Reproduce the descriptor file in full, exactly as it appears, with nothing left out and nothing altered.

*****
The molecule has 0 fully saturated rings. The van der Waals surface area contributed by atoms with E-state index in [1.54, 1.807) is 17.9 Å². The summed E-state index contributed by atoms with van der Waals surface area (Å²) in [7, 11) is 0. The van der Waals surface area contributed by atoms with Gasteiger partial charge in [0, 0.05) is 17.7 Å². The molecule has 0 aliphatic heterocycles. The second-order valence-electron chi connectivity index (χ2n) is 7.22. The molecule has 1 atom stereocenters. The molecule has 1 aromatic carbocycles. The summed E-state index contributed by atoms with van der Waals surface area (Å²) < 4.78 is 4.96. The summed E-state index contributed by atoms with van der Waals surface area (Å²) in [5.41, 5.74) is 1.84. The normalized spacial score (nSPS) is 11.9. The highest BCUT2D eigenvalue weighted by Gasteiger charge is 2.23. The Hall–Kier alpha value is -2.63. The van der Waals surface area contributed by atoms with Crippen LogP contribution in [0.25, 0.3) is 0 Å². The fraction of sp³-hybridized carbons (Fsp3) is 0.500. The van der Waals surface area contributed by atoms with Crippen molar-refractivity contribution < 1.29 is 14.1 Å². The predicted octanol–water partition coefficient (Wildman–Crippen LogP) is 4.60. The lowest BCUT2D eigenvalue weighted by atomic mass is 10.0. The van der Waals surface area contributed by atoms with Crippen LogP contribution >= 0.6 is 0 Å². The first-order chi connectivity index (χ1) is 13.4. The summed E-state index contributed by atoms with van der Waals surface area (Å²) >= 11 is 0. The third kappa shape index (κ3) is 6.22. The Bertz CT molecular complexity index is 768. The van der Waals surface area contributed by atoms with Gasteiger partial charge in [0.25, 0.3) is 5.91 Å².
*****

The molecule has 0 fully saturated rings. The van der Waals surface area contributed by atoms with E-state index in [1.54, 1.807) is 17.9 Å². The summed E-state index contributed by atoms with van der Waals surface area (Å²) in [7, 11) is 0. The van der Waals surface area contributed by atoms with Gasteiger partial charge in [0, 0.05) is 17.7 Å². The molecule has 0 aliphatic heterocycles. The second-order valence-electron chi connectivity index (χ2n) is 7.22. The molecule has 1 atom stereocenters. The molecule has 1 aromatic carbocycles. The summed E-state index contributed by atoms with van der Waals surface area (Å²) < 4.78 is 4.96. The summed E-state index contributed by atoms with van der Waals surface area (Å²) in [5.41, 5.74) is 1.84. The normalized spacial score (nSPS) is 11.9. The highest BCUT2D eigenvalue weighted by Gasteiger charge is 2.23. The Hall–Kier alpha value is -2.63. The van der Waals surface area contributed by atoms with Crippen LogP contribution in [0.25, 0.3) is 0 Å². The fraction of sp³-hybridized carbons (Fsp3) is 0.500. The van der Waals surface area contributed by atoms with Crippen molar-refractivity contribution < 1.29 is 14.1 Å². The predicted octanol–water partition coefficient (Wildman–Crippen LogP) is 4.60. The lowest BCUT2D eigenvalue weighted by atomic mass is 10.0. The van der Waals surface area contributed by atoms with Crippen LogP contribution >= 0.6 is 0 Å². The first-order chi connectivity index (χ1) is 13.4. The summed E-state index contributed by atoms with van der Waals surface area (Å²) >= 11 is 0. The third kappa shape index (κ3) is 6.22. The Bertz CT molecular complexity index is 768. The van der Waals surface area contributed by atoms with Gasteiger partial charge in [0.25, 0.3) is 5.91 Å².